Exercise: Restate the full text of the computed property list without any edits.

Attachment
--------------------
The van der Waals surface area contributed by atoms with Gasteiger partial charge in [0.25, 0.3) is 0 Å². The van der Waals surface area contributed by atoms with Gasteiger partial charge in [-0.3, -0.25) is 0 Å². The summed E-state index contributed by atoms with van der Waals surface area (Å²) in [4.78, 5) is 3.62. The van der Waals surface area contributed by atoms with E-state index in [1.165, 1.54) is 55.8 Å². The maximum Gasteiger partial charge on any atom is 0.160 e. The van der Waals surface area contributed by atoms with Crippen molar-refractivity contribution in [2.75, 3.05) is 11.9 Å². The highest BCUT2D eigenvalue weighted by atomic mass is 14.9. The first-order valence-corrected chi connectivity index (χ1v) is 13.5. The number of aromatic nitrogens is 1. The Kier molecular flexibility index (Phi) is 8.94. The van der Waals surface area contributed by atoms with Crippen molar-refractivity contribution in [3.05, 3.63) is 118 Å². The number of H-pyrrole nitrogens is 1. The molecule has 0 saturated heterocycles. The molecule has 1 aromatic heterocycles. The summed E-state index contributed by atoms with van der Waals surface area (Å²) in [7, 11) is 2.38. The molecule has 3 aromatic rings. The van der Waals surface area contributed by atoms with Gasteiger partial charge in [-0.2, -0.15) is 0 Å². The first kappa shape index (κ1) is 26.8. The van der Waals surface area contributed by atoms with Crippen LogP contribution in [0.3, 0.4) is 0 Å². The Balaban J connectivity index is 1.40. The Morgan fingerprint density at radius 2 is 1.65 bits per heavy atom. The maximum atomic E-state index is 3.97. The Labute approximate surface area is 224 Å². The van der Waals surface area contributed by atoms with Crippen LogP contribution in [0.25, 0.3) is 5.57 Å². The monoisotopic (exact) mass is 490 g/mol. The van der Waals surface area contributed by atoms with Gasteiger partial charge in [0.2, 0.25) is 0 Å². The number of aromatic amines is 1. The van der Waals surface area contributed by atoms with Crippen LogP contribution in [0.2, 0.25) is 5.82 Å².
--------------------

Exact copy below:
The van der Waals surface area contributed by atoms with Gasteiger partial charge in [0.25, 0.3) is 0 Å². The van der Waals surface area contributed by atoms with Gasteiger partial charge in [-0.3, -0.25) is 0 Å². The summed E-state index contributed by atoms with van der Waals surface area (Å²) in [4.78, 5) is 3.62. The van der Waals surface area contributed by atoms with E-state index in [1.165, 1.54) is 55.8 Å². The maximum Gasteiger partial charge on any atom is 0.160 e. The van der Waals surface area contributed by atoms with Crippen molar-refractivity contribution in [2.75, 3.05) is 11.9 Å². The highest BCUT2D eigenvalue weighted by atomic mass is 14.9. The first-order valence-corrected chi connectivity index (χ1v) is 13.5. The number of aromatic nitrogens is 1. The Kier molecular flexibility index (Phi) is 8.94. The van der Waals surface area contributed by atoms with Crippen molar-refractivity contribution in [3.05, 3.63) is 118 Å². The number of H-pyrrole nitrogens is 1. The molecule has 0 saturated heterocycles. The molecule has 1 aromatic heterocycles. The summed E-state index contributed by atoms with van der Waals surface area (Å²) in [7, 11) is 2.38. The molecule has 3 aromatic rings. The van der Waals surface area contributed by atoms with Gasteiger partial charge in [-0.2, -0.15) is 0 Å². The first kappa shape index (κ1) is 26.8. The van der Waals surface area contributed by atoms with Crippen LogP contribution in [0.3, 0.4) is 0 Å². The Balaban J connectivity index is 1.40. The Morgan fingerprint density at radius 2 is 1.65 bits per heavy atom. The maximum atomic E-state index is 3.97. The Labute approximate surface area is 224 Å². The van der Waals surface area contributed by atoms with Crippen LogP contribution in [0.25, 0.3) is 5.57 Å². The monoisotopic (exact) mass is 490 g/mol. The van der Waals surface area contributed by atoms with Gasteiger partial charge in [0.2, 0.25) is 0 Å². The number of aromatic amines is 1. The van der Waals surface area contributed by atoms with Crippen LogP contribution in [0.2, 0.25) is 5.82 Å².